Wednesday, January 13, 2016

Meat Market

Chef-turned media personality Anthony Bourdain has made a career of bringing far-flung food culture onto our most closely held screens. He has built his brand by articulating the anti–Olive Garden for viewers anxious about the authenticity of their culinary practices. The hidden treasures he reveals on his shows—the best Vietnamese street vendor’s pho or delicate Colombian arepas—are difficult to access, the menus of the restaurants to which he treks look intimidating to his anglophone audience, and the food itself often doesn’t even seem appetizing—all the better to foment his brand’s air of exclusivity, always the handmaiden to authenticity.

Now, as Stephen Werther, Bourdain’s business partner, told the New York Times, “people want Tony’s show to come to life.” Never mind the fact that Bourdain does go to real places with live people in his show. What Werther is describing as “coming to life” is not any single thing from a Bourdain show but the relationship between subjects of the show and Bourdain’s seal of approval that holds it all together. Bourdain Market, set to open in about two years on Pier 57 in Manhattan’s Meat Packing district, purports to deliver exclusivity and democracy at the same time by putting remarkable food vendors all under one roof, thus consolidating all the hard work of curation and discovery and saving consumers from having to do any of it.

Up until his decision to open a market, Bourdain’s entire business had been capturing exotic dining experiences for television. Bourdain Market, like the World’s Fairs of the 19th and 20th centuries, will invert this business model by bringing people from around the world to a humongous food court so that they may “do” culture. It will provide what Bourdain calls a “democratic space open to and used by all,” a place where “wealthy and working class alike” can congregate in what promises to be the largest food hall in the city. Patrons will munch on prepared foods from both world-renowned and obscure restaurateurs on common tables and select the finest meats from butchers and fisheries. “Think of an Asian night market,” Bourdain tells New York Eater, as if that is a stable and widely understood reference for Americans, before clarifying that it means “eating and drinking at midnight”—something that could just as easily be said about a TGI Fridays. It will be a place that is “transparent and authentic”—unlike, presumably, the nearby Chelsea Market, once a public market by and for New Yorkers, now mainly a tourist destination. (...)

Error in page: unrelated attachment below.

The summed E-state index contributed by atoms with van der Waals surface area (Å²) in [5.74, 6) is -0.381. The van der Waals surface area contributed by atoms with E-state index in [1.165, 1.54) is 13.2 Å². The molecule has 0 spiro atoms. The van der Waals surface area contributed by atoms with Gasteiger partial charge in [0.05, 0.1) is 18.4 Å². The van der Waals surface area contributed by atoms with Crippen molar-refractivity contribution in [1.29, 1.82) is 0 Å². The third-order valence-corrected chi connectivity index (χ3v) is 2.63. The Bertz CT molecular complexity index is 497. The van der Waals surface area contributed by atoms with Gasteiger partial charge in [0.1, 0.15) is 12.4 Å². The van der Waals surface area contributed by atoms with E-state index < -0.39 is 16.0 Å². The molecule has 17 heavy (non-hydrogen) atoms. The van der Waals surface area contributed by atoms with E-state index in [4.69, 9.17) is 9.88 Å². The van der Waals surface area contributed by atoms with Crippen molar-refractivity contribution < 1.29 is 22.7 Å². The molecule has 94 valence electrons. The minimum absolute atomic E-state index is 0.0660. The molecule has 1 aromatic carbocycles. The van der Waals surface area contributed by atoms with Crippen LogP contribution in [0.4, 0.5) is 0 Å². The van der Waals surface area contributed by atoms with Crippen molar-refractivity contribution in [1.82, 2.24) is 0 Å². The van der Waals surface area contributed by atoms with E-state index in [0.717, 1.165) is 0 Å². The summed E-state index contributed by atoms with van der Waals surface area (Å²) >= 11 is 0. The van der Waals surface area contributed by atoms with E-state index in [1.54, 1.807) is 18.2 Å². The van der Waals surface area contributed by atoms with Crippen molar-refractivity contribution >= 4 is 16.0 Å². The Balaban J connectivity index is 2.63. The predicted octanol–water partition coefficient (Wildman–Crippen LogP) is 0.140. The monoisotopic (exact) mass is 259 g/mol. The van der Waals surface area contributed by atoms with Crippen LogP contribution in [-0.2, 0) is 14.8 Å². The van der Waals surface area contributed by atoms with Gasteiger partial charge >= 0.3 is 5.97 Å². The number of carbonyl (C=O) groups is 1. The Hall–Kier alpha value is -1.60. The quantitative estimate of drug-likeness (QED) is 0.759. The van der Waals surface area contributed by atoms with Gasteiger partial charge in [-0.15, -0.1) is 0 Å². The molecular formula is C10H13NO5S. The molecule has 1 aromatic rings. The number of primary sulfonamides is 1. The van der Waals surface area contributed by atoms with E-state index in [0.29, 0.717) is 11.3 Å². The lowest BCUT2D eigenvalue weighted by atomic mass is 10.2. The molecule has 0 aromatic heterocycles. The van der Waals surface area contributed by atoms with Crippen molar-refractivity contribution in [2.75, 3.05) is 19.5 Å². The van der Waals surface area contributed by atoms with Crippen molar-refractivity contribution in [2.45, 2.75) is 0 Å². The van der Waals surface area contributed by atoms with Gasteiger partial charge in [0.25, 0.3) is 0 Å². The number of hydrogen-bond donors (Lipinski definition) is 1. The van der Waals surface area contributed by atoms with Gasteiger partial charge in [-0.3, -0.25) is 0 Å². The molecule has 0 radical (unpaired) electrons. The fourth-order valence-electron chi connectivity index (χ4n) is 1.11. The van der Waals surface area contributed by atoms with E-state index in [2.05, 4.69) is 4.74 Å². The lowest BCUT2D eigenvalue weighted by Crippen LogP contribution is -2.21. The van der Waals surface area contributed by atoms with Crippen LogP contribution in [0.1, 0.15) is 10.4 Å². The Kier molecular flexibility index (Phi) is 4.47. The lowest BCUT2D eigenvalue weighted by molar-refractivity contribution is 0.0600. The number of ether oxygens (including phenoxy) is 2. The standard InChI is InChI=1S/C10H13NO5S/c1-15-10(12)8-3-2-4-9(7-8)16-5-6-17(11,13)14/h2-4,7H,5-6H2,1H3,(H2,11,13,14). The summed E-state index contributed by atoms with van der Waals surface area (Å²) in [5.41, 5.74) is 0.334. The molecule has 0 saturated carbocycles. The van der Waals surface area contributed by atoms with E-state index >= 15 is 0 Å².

Authenticity is, for marketers and some cultural commentators, what objectivity is for scientists. It masquerades as an absolute, ascertainable quality inherent in situations when in fact it is a function of many contingencies, including subject position, social structure, historical happenstance, economic forces, and cultural norms. While objectivity relies on the expertise and training of scientists who follow certain procedures, authenticity is a product of cultural expertise with its own set of semi-arbitrary rules. Cultural experts are ordained with the power of finding and selling authenticity on the assumption that it exists somewhere, outside the self, and with the right training it can be discovered.

Just as adherence to objectivity is a necessary prerequisite for scientific “truth,” authenticity can seem to anchor taste judgments in some pure transcendent realm beyond the influence of social strategy or economic expediency. Though the aura of authenticity may seem like a matter of the aggressively unique thing in its “real” place, as when Bourdain boasts of tasting exotic foods that “you can’t find anywhere else in the world,” it is actually created in the space between the consumer and the consumed. For Walter Benjamin, aura is born of our desire to bring things closer, to experience the original outside the bounds of technological reproducibility. This desired closeness is two-fold: spatial and emotional, measured in distance and human connection. (...)